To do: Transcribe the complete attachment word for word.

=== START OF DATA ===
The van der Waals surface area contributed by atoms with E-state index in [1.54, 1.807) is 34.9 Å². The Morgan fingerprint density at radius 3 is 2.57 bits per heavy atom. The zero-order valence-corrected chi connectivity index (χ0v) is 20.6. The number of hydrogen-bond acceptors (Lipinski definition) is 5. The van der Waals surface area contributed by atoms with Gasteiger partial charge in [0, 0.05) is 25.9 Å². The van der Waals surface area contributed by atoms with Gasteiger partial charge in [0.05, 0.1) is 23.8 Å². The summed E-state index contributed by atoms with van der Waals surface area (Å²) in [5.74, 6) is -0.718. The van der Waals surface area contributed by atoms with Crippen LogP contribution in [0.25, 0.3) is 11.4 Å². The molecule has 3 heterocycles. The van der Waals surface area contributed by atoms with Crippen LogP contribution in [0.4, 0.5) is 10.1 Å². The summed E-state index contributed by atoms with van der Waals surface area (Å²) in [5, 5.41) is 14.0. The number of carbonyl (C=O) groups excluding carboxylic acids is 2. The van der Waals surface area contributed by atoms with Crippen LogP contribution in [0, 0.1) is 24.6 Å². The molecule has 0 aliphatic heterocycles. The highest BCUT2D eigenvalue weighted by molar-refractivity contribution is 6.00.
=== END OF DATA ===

The van der Waals surface area contributed by atoms with E-state index in [1.54, 1.807) is 34.9 Å². The Morgan fingerprint density at radius 3 is 2.57 bits per heavy atom. The zero-order valence-corrected chi connectivity index (χ0v) is 20.6. The number of hydrogen-bond acceptors (Lipinski definition) is 5. The van der Waals surface area contributed by atoms with Gasteiger partial charge in [0, 0.05) is 25.9 Å². The van der Waals surface area contributed by atoms with Gasteiger partial charge in [0.05, 0.1) is 23.8 Å². The summed E-state index contributed by atoms with van der Waals surface area (Å²) in [5.74, 6) is -0.718. The van der Waals surface area contributed by atoms with Crippen LogP contribution in [0.25, 0.3) is 11.4 Å². The molecule has 3 heterocycles. The van der Waals surface area contributed by atoms with Crippen LogP contribution in [0.4, 0.5) is 10.1 Å². The summed E-state index contributed by atoms with van der Waals surface area (Å²) in [5, 5.41) is 14.0. The number of carbonyl (C=O) groups excluding carboxylic acids is 2. The van der Waals surface area contributed by atoms with Crippen LogP contribution in [0, 0.1) is 24.6 Å². The molecule has 0 aliphatic heterocycles. The highest BCUT2D eigenvalue weighted by molar-refractivity contribution is 6.00.